This day I saw Golden Gate for the first time up close as well, it was impressive. Naturally I had to celebrate the moment so I headed to Fort Mason for a feed at Greens, a fairly overpriced but ridiculously tasty restaurant that overlooked Chrissy Field and Golden Gate Bridge itself. Shortly after I discovered how knowledgeable I was about the local transportation when I asked a Shell service station worker where the 'w' store was to top up my clipper card and I proceeded to Walgreens after making one random Californian man laugh outrageously. But the day didn't end here and I didn't use my clipper (travel) card. Nope, I of course couldn't find the bus stop so I randomly asked a couple walking out of a house who decided that they wouldn't leave me waiting for a bus but instead give a ride in their Uber and not charge me a cent. Funnily enough their destination lead straight to my destination and we didn't even discuss where I needed to go besides from the ambiguous mention of 'downtown'.

It was events like this that seemed fateful that continued to happen my entire trip in San Francisco and that's why when all hell broke loose a day later I was stressed but somehow still found some positivity in the chaos albeit on ocassion in a yoyo like fashion.

Day 3, it was the day that I was due to move to my Airbnb I had booked for 5 nights and relax in the comfort of a home, knowing I had saved money, had more to spend on the fun stuff and had one base, no faffing about moving from accomodation to accomodation. Then I arrived. The house wouldn't lock securely, windows were open and couldn't lock, the house raged with faecal matter smells you could not escape. I tried to lock doors securely, it wouldn't work, in fact the place was so secure you could push the 'locked' door open with 3 fingers. I tried to lock windows it wouldn't work. I looked outside- every 2 minutes it appeared that a new car would arrive and receive 'packages' from the neighbours. My fight and flight, especially my flight response was in full swing. I couldn't stay somewhere I didn't feel I wasn't going to get ridiculously sick, where I could push the locked doors open with my hands and where windows were wide open and unable to be locked away from the interesting neighbours outside. I was sad knowing that I would lose my money due to a strict cancellation policy but I had a choice, stay in a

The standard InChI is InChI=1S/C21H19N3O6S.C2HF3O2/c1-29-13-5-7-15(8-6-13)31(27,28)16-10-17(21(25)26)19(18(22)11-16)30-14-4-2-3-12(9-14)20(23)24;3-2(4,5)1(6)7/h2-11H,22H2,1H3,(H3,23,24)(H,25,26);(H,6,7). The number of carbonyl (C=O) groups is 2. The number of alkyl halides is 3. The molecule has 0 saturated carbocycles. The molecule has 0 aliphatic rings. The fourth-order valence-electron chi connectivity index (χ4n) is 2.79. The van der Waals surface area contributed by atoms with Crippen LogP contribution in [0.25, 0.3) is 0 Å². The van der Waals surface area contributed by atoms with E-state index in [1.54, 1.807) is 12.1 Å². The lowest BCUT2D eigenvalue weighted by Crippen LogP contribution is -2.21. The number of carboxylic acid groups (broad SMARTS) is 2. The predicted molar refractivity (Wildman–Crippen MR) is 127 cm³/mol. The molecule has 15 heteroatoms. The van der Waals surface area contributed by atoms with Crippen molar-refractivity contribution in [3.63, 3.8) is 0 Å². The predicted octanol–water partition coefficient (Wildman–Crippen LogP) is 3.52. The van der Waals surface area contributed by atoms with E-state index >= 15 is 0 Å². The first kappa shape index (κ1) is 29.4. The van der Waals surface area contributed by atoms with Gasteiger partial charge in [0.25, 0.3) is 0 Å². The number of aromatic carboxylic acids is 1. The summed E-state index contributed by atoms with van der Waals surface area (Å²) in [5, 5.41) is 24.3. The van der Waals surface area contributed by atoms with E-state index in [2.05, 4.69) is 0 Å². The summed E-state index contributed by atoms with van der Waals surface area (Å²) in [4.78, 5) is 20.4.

very unfit place and not sleep a wink and get ill or leave and cut my losses, most probably. I decided to leave. It really hurt, accommodation for that night cost almost the same as the 5 nights since it was late at night I needed new accommodation but I was stuck. Unfortunately the next 5 nights though it all coming together meant that as many tours couldn't be taken and my trip didn't quite pan out as I would have liked but I still had the happiness of the people of San Francisco, plenty of sites to see and I was safe, healthy and I got my break from the violent acts that were happening in London and Europe constantly.